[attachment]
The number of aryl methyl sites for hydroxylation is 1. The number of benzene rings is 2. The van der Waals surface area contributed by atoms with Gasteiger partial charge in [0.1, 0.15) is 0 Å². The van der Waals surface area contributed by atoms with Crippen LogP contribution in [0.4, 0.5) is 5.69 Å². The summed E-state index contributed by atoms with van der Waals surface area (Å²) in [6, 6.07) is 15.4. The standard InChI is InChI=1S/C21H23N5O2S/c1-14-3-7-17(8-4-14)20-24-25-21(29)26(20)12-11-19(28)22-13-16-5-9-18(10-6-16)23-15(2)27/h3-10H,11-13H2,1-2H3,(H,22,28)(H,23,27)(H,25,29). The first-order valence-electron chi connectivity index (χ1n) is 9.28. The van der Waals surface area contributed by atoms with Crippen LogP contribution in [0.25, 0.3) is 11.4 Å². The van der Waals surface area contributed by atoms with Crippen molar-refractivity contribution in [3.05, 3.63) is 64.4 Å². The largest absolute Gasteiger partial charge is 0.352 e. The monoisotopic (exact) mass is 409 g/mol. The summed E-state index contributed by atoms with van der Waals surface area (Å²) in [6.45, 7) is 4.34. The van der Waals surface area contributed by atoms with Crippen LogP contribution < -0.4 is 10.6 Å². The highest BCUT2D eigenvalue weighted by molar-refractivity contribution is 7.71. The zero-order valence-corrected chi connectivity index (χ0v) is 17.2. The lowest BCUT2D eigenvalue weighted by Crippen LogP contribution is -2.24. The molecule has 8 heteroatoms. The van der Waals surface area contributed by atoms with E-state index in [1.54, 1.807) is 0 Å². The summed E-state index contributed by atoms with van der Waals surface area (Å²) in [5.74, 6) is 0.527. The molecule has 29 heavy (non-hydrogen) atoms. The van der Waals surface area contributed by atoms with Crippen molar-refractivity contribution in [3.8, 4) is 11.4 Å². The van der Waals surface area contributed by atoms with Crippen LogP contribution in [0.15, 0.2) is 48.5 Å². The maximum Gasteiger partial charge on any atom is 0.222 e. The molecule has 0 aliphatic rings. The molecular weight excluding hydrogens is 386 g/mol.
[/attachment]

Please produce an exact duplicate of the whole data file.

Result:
The number of aryl methyl sites for hydroxylation is 1. The number of benzene rings is 2. The van der Waals surface area contributed by atoms with Gasteiger partial charge in [0.1, 0.15) is 0 Å². The van der Waals surface area contributed by atoms with Crippen LogP contribution in [0.4, 0.5) is 5.69 Å². The summed E-state index contributed by atoms with van der Waals surface area (Å²) in [6, 6.07) is 15.4. The standard InChI is InChI=1S/C21H23N5O2S/c1-14-3-7-17(8-4-14)20-24-25-21(29)26(20)12-11-19(28)22-13-16-5-9-18(10-6-16)23-15(2)27/h3-10H,11-13H2,1-2H3,(H,22,28)(H,23,27)(H,25,29). The first-order valence-electron chi connectivity index (χ1n) is 9.28. The van der Waals surface area contributed by atoms with Crippen LogP contribution in [0.25, 0.3) is 11.4 Å². The van der Waals surface area contributed by atoms with Crippen molar-refractivity contribution in [3.05, 3.63) is 64.4 Å². The largest absolute Gasteiger partial charge is 0.352 e. The monoisotopic (exact) mass is 409 g/mol. The summed E-state index contributed by atoms with van der Waals surface area (Å²) in [6.45, 7) is 4.34. The van der Waals surface area contributed by atoms with Crippen LogP contribution < -0.4 is 10.6 Å². The highest BCUT2D eigenvalue weighted by molar-refractivity contribution is 7.71. The zero-order valence-corrected chi connectivity index (χ0v) is 17.2. The lowest BCUT2D eigenvalue weighted by Crippen LogP contribution is -2.24. The molecule has 8 heteroatoms. The van der Waals surface area contributed by atoms with E-state index in [1.54, 1.807) is 0 Å². The summed E-state index contributed by atoms with van der Waals surface area (Å²) in [5.74, 6) is 0.527. The molecule has 29 heavy (non-hydrogen) atoms. The van der Waals surface area contributed by atoms with Crippen molar-refractivity contribution in [3.8, 4) is 11.4 Å². The van der Waals surface area contributed by atoms with Crippen LogP contribution in [0.15, 0.2) is 48.5 Å². The maximum Gasteiger partial charge on any atom is 0.222 e. The molecule has 0 aliphatic rings. The molecular weight excluding hydrogens is 386 g/mol.